The LOTA Glossary (3)

More terms from the Vietnam war listed in the glossary to Last of the Annamese:

PCOD stood for “pussy cutoff date,” used by the military to mean date of departure from Vietnam. It was the slang form of DEROS, “date eligible for return from overseas.”

RA all the way meant gung ho, completely devoted. RA at the beginning of a soldier’s serial number stood for “regular army,” indicating that the soldier was not drafted but enlisted. Drafted soldiers’ serial number began with US. Enlisted soldiers sometimes looked down draftees as lesser combatants, inducted into the military by the force of law rather than by free will.

Real world, sometime abbreviated to world, in military parlance, meant the territorial U.S. Vietnam was called “in-country” or “’Nam.”

Slick was a small unarmed helicopter, usually a Huey.

SPG stood for “Special Planning Group,” formed to plan and coordinate the evacuation as Saigon fell. It’s cover name was Alamo.

Tet is the English version of the Vietnamese word Tết. It refers to the annual Vietnamese lunar new year celebration occurring at the end of January or beginning of February in the solar calendar. Tết is the biggest Vietnamese holiday, marking, among other things, the end of winter and the beginning of spring. The word is known to most Americans because of the 1968 Tet Offensive, launched by the North Vietnamese in the middle of the holiday celebration.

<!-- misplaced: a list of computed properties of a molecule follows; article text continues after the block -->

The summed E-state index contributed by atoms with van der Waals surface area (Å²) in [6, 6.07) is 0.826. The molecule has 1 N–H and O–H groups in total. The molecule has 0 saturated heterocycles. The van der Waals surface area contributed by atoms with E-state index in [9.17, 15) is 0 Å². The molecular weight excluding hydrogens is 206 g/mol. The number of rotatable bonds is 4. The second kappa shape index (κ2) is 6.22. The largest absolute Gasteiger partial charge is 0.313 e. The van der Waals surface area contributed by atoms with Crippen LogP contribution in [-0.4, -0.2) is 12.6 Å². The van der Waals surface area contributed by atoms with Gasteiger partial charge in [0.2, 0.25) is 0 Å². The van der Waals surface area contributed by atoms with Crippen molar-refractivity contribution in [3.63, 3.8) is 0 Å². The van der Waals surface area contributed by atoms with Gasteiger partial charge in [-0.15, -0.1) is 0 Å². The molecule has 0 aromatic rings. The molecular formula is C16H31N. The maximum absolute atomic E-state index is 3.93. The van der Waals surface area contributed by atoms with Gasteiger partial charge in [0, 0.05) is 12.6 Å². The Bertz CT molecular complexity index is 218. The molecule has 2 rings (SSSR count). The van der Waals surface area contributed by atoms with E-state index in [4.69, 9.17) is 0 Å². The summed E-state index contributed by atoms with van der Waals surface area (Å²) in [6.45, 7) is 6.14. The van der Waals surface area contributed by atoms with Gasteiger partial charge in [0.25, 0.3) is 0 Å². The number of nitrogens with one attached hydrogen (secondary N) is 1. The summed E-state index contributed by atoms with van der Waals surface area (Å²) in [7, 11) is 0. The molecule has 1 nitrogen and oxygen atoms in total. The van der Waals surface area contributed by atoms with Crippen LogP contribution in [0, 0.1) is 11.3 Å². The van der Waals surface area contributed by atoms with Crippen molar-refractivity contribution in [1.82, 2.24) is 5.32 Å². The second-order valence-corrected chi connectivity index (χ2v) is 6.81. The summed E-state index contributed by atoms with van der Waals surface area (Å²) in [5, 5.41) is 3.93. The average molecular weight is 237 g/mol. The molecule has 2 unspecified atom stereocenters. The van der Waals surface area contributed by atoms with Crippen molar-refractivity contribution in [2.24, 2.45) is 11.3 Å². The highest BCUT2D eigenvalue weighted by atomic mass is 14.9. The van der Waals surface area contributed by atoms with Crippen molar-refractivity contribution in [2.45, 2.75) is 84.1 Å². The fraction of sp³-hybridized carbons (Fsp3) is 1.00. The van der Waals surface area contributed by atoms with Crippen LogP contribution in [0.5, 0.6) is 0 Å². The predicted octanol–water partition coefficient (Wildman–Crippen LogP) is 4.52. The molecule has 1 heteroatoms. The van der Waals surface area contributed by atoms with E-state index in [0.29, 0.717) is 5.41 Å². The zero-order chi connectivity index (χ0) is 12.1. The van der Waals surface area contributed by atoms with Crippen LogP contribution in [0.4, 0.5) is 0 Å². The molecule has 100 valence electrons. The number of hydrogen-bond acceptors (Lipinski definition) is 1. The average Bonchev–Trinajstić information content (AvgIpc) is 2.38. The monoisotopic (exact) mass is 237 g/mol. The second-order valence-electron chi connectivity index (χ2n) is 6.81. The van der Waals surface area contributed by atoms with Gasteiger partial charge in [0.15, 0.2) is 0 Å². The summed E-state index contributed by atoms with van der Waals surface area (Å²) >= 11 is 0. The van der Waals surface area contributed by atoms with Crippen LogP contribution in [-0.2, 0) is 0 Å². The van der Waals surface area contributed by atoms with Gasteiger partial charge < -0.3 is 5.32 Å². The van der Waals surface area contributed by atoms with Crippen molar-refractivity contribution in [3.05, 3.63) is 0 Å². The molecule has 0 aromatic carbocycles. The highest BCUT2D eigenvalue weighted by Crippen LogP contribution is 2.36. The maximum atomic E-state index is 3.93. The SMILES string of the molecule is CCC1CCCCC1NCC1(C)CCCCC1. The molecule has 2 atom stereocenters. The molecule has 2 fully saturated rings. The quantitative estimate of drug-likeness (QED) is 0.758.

VC is the abbreviation for Việt Cộng, itself an abbreviation for Việt Nam Cộng Sn, meaning “Vietnamese Communist.” The designation VC or Viet Cong was often used by U.S. personnel to mean independent indigenous southern communist forces in Vietnam—as opposed to North Vietnamese Army, or NVA, meaning military forces infiltrated from North Vietnam. In reality, there was no distinction. All enemy forces were Vietnamese Communist and all were under the complete control of North Vietnam. The North Vietnamese themselves divided their forces into local forces, guerrillas, and regular army. These elements worked together in coordination dictated by North Vietnam.

These terms and much of the language in Last of the Annamese derives from the fact that the three principal male characters in the story are Marines—one active duty U.S., one retired U.S., and one South Vietnamese. Their identity as Marines reflects my deep respect for and gratitude to the Marines who saved my life when Saigon fell.

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